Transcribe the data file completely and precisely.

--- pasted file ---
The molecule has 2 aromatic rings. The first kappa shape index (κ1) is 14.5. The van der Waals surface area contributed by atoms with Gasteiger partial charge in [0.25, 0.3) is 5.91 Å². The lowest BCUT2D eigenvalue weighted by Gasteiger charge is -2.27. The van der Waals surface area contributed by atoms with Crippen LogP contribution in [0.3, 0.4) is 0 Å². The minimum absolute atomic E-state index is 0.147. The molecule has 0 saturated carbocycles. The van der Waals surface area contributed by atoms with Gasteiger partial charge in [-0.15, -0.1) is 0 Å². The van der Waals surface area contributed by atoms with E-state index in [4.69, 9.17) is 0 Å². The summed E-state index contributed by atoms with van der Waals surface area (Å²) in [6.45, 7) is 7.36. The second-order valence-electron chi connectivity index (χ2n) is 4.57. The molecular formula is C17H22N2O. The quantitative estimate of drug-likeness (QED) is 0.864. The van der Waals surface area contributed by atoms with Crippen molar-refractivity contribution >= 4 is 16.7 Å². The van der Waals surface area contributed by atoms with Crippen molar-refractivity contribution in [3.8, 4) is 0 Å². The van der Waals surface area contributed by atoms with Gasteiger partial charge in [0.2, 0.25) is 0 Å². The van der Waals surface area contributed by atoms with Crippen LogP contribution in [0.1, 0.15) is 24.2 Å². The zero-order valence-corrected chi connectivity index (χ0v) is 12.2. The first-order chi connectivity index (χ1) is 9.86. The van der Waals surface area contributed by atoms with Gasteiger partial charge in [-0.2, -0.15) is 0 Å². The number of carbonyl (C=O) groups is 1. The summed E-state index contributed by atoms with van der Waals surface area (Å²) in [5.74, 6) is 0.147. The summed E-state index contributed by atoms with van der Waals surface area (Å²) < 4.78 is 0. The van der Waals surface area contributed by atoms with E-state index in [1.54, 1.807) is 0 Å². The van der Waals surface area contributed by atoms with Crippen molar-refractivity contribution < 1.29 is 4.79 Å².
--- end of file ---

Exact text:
The molecule has 2 aromatic rings. The first kappa shape index (κ1) is 14.5. The van der Waals surface area contributed by atoms with Gasteiger partial charge in [0.25, 0.3) is 5.91 Å². The lowest BCUT2D eigenvalue weighted by Gasteiger charge is -2.27. The van der Waals surface area contributed by atoms with Crippen LogP contribution in [0.3, 0.4) is 0 Å². The minimum absolute atomic E-state index is 0.147. The molecule has 0 saturated carbocycles. The van der Waals surface area contributed by atoms with Gasteiger partial charge in [-0.15, -0.1) is 0 Å². The van der Waals surface area contributed by atoms with E-state index in [4.69, 9.17) is 0 Å². The summed E-state index contributed by atoms with van der Waals surface area (Å²) in [6.45, 7) is 7.36. The second-order valence-electron chi connectivity index (χ2n) is 4.57. The molecular formula is C17H22N2O. The quantitative estimate of drug-likeness (QED) is 0.864. The van der Waals surface area contributed by atoms with Crippen molar-refractivity contribution >= 4 is 16.7 Å². The van der Waals surface area contributed by atoms with Crippen molar-refractivity contribution in [3.8, 4) is 0 Å². The van der Waals surface area contributed by atoms with Gasteiger partial charge in [0.2, 0.25) is 0 Å². The van der Waals surface area contributed by atoms with Crippen LogP contribution in [0.1, 0.15) is 24.2 Å². The zero-order valence-corrected chi connectivity index (χ0v) is 12.2. The first-order chi connectivity index (χ1) is 9.86. The van der Waals surface area contributed by atoms with Gasteiger partial charge in [-0.2, -0.15) is 0 Å². The number of carbonyl (C=O) groups is 1. The summed E-state index contributed by atoms with van der Waals surface area (Å²) in [5.74, 6) is 0.147. The summed E-state index contributed by atoms with van der Waals surface area (Å²) < 4.78 is 0. The van der Waals surface area contributed by atoms with E-state index in [1.54, 1.807) is 0 Å². The van der Waals surface area contributed by atoms with Crippen molar-refractivity contribution < 1.29 is 4.79 Å².